Before I start, I’m compelled to point out that in spite of my journalism degree, I am not a journalist. I am not a columnist(which if they are good, uses elements of reporting when forming opinions). I am a blogger. Bloggers express points of view and comment on issues of the day. I leave the five Ws and H to those working for legitimate news organizations, though I reserve the right to comment on the degree of fairness in their stories. I’m not looking for positive news articles about Dems, but rather balance and fairness in reporting.
In regards to the Irvine Republican Council, I’ve been invited ot their Sept 21 meeting (can’t make it as it conflicts with my kid’s high school football game that day and no way I’m missing that!). I did toy with the notion of joining this organization for kicks. I started my political life as a Republican and made the switch in 1988. It’s cheap.
But in looking over the membership application, there’s no way I would make it in.
There’s two questions to answer: Are you currently registered to vote as a Republican? Yes or No. If you answered “NO” are you willing to change your registration to Republican or become a Republican when you become eligible to vote? Yes or No.
Since I’d answer No to both questions, I’m sure the Star Chamber, er executive committee would put the kabosh on my application. But it reminds me of the loyaty oaths voters had to take to sit in on a presidential speech during the 2004 race. Here’s an excerpt from the Washington Post.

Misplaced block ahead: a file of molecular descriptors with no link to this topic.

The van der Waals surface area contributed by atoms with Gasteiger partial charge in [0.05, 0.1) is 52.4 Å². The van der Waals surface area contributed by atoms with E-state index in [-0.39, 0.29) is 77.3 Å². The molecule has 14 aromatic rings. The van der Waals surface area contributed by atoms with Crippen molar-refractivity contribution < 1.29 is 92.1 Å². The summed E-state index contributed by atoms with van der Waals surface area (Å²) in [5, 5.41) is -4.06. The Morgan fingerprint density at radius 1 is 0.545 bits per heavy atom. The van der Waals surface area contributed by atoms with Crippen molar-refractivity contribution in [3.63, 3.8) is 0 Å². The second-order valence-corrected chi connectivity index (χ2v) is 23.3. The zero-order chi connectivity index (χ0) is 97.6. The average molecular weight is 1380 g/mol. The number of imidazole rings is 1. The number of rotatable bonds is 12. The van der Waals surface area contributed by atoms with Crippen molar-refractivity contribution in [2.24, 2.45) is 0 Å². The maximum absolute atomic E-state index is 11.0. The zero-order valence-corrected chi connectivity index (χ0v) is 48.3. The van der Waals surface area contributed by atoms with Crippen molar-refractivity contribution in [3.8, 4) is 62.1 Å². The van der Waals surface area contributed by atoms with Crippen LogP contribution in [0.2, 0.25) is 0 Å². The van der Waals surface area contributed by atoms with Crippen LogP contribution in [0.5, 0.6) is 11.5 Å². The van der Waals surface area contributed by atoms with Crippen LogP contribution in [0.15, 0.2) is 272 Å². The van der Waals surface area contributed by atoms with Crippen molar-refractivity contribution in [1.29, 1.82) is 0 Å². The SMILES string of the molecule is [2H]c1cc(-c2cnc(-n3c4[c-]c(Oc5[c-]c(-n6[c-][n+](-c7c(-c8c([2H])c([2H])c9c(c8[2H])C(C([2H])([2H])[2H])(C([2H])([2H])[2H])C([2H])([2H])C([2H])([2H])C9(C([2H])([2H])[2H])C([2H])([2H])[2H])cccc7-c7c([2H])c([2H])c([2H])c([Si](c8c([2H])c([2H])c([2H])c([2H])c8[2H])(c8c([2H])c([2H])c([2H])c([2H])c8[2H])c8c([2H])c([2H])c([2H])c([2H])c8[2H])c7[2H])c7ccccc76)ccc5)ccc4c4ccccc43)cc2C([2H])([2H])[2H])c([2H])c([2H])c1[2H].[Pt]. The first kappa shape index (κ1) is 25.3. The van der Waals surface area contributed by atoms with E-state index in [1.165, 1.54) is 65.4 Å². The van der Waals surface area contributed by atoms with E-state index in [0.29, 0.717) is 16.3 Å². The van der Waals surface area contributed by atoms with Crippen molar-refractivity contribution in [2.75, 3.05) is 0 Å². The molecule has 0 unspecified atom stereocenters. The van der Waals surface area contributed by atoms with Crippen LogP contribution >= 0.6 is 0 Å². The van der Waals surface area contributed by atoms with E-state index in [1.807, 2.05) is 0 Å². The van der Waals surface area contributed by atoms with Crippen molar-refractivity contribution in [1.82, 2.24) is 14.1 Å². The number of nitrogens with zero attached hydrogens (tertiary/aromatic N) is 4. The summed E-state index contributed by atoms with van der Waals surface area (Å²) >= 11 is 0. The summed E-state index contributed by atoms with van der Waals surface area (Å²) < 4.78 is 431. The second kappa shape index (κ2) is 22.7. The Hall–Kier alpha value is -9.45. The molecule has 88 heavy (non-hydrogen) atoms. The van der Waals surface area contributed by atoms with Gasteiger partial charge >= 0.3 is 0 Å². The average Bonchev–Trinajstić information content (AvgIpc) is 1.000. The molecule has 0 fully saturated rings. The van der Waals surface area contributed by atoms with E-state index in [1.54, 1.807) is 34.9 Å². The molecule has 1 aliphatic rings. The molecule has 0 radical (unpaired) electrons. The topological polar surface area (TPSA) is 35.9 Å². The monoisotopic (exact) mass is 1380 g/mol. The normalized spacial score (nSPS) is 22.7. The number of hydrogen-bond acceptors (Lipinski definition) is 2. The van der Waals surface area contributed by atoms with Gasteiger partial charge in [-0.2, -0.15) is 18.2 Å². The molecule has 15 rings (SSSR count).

Republicans Sign Along the Dotted Line
By Dana Milbank, Sunday, August 1, 2004; Page A05
I pledge allegiance to the . . . candidate?
Political campaigns are always eager to keep hecklers out of their pep rallies, but the Republican National Committee took that desire to a new level last week, requiring supporters to sign an oath of loyalty before receiving tickets to Saturday’s New Mexico rally featuring Vice President Cheney.
The Albuquerque Journal reported on Friday that people seeking tickets to the Cheney event who could not be identified as GOP partisans — contributors or volunteers — were told they could not receive tickets unless they signed an endorsement form saying “I, (full name) . . . do herby (sic) endorse George W. Bush for reelection of the United States.” The form warns that signers “are consenting to use and release of your name by Bush-Cheney as an endorser of President Bush.”
Back to the IRC for a moment. From their mission statement, these gems; my snarky comments in (parens).
“The IRC will improve local, state and federal government by:
Increasing Republican voter registration (how does this improve government? It improves the party, but not government.)
Conducting effective Ã¢â‚¬Å“Get out the VoteÃ¢â‚¬Â campaigns for Republican candidates (see above.)
Creating a public forum for Republican leaders to connect with their constituents (Liberals, Progressives and Democrats be damned; and how does this improve government unless its improve communication with those already in power?)
The mission statement concludes with a committment for “…a Republican Irvine City Council, a Republican State Legislature, and a Republican Congress and President.” (Apparently, a Republican judiciary either misses the cut or was inadvertently left out; and they forgot a Republican-controlled media modeled after Pravda).
But the web site HTML issues have been resolved but a typo or two remains.